The Cask of Amontillad
Themes of addiction and substance abuse cannot be avoided when reading the works of Edgar Allan Poe. While it is a long held belief that his death may have been hurried along by the influence of drugs or alcohol, it cannot be most certainly proved. What cannot be denied, however, is Poe’s interest in employing the influence of alcohol as a facilitator for character choice and motivation in his written works. Many of his characters make poor choices after the consumption of alcohol, and it is addressed as a thing of power throughout his texts. Two of Poe’s short stories specifically analyze this complex, emotionally-charged response to alcohol use in their narrators: a man proud of his success in overcoming his addiction in “The Cask of Amontillado and a man who ultimately succumbs to his vices in “The Black Cat.
“The Cask of Amontillado is a story told by the narrator, Montresor, and it is his death-bed confession of a long-ago murder. This murder took place while the victim was very drunk, and the narrator kills him by walling him up deep in a crypt where he will eventually suffocate. The narrator makes his death-bed confession without remorse or in hopes of penance as one would expect of a murderer. Therefore, in light of his lack of regret, even in light of his apparent pride in his deed, the murder of Fortunato may be read as a metaphor for Montresor’s attempts to figuratively wall-up his alcohol addiction. Montresor, while dying, addresses his story to “one who knows the nature of my soul (415). This listener is privy to the confession of a man proud of his defeat of an enemy, and the listener, according to Montresor, should not be shocked by this information due to the nature of their relationship. This person is close to Montresor as they, according to him, know his true self. He begins his story by justifying the actions to come.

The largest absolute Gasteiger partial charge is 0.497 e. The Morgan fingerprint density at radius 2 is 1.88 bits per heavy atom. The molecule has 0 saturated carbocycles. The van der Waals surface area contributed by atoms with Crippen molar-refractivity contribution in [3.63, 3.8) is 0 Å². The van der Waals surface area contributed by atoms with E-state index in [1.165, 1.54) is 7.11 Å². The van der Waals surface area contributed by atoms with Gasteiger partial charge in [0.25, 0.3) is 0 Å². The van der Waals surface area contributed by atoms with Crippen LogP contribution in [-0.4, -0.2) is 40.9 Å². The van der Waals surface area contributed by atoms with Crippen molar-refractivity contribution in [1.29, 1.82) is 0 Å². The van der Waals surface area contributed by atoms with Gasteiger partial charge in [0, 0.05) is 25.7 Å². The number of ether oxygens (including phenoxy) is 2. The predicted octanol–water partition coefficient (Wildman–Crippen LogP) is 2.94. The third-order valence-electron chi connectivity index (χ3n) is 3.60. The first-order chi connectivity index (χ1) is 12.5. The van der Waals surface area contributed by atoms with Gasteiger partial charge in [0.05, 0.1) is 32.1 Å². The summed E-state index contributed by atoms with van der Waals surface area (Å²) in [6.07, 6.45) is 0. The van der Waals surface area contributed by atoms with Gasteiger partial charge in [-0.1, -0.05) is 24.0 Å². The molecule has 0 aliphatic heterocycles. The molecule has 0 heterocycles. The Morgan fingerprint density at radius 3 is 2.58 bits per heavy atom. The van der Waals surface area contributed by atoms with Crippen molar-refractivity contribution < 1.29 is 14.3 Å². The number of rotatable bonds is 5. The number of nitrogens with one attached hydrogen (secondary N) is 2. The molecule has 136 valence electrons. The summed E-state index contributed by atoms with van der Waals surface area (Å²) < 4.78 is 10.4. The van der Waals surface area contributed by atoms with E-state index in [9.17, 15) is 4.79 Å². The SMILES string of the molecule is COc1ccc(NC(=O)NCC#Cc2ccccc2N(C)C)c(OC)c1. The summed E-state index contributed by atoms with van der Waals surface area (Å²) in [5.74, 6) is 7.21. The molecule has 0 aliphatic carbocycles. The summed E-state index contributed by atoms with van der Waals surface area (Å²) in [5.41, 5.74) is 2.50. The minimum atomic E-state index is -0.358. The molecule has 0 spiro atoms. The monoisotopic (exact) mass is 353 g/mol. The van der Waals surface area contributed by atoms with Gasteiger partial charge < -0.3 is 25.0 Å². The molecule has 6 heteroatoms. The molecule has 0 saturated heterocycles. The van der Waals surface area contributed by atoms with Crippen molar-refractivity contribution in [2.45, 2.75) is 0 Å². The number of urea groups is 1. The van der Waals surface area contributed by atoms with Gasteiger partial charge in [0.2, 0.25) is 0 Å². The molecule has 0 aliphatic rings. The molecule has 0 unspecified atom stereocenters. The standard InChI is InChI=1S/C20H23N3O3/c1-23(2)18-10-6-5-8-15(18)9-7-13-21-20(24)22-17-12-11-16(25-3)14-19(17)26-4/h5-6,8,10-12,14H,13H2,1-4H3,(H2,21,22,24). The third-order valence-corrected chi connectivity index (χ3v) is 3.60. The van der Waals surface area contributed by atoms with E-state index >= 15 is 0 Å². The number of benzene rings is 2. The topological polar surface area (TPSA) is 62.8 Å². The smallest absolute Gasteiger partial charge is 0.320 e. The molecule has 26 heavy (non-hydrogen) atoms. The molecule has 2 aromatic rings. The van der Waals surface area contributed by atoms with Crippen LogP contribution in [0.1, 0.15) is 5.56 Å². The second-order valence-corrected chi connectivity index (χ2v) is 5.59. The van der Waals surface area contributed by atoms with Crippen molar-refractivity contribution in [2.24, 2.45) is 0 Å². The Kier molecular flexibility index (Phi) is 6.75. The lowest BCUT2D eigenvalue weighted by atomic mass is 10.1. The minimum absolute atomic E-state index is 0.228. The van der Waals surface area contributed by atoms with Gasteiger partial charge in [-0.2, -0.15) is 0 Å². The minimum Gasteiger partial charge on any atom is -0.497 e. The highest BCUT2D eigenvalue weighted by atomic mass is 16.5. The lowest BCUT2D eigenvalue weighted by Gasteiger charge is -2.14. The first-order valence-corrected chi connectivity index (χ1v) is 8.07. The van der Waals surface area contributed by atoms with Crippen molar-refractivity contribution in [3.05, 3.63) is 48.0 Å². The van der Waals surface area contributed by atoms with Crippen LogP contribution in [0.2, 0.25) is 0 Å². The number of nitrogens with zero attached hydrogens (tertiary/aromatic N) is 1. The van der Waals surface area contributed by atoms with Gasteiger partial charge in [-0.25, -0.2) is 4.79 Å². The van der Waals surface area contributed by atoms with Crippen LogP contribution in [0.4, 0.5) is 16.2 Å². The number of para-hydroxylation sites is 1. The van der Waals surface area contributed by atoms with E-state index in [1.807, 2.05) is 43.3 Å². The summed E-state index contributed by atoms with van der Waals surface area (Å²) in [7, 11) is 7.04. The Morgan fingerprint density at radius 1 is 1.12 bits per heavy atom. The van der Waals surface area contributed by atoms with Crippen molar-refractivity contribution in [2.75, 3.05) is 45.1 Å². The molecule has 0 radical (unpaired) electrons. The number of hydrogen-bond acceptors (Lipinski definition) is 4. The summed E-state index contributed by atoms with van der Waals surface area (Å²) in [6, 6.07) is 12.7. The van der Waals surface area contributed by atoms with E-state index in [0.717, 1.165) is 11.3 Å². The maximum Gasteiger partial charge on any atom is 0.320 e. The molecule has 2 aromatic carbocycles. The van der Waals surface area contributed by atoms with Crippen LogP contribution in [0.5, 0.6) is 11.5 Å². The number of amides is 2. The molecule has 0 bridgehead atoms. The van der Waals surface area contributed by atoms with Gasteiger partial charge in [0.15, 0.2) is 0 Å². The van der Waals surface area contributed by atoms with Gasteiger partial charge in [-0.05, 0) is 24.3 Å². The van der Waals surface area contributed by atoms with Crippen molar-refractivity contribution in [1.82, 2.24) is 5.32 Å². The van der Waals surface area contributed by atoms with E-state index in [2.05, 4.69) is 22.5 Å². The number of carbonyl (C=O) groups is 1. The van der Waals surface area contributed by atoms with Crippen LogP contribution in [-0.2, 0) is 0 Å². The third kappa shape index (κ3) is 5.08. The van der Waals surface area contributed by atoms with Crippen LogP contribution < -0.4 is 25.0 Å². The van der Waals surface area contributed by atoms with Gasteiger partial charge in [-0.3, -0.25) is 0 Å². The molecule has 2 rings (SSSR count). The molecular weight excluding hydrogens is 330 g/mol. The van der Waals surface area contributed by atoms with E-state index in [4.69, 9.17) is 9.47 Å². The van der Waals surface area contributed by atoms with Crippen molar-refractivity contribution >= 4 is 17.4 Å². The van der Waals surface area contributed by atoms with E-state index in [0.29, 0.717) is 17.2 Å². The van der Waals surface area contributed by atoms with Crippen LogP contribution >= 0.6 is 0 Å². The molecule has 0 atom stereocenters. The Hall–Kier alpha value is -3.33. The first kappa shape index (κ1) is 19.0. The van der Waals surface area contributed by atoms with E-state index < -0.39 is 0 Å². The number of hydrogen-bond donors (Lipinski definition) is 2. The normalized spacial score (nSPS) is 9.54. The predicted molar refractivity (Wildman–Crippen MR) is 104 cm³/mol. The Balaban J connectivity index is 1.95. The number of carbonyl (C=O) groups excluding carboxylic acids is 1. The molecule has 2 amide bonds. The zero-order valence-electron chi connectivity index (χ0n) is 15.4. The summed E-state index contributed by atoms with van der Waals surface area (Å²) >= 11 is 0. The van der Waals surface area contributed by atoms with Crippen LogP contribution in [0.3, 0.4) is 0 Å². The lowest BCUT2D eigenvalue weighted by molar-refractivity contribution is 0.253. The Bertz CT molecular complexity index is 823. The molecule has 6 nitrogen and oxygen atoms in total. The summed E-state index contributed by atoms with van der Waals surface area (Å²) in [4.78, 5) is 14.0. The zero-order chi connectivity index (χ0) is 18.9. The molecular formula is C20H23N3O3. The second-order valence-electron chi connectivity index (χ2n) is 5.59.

Montresor says, “The thousand injuries of Fortunato I had borne as best I could (415). If the metaphor holds up, and Fortunato is in actuality Montresor’s addiction, then the story begins with his acknowledgment of his problem. He admits to his addiction and opens up about the curse of alcohol’s “injuries against him. The name Fortunato is of Italian origin and translates as “lucky or “fortunate” but it also has similar sounds with the word “fool. Fortunato is dressed as one when Montresor devises to kill him. Alcoholism is the fool in this case. The name is ironic. Montresor calls his addiction “lucky” when he may simply be commenting on his feelings of being lucky for overcoming it and living a long life. His motivation in walling-up Fortunato is patriotic in a sense, as his family is his political unit; he is a nobleman, so it is within his rights to invoke revenge on one who wrongs him, and he has his family, and their political history to back up his actions and choices. Montresor invokes his family crest which reads, “Nemo me impune lacessit (418) or “No one attacks me with impunity. Fortunato is the embodiment of Montresor’s addiction, and this family motto encourages and fuels his ability to succeed against his alcoholism, his ultimate foe.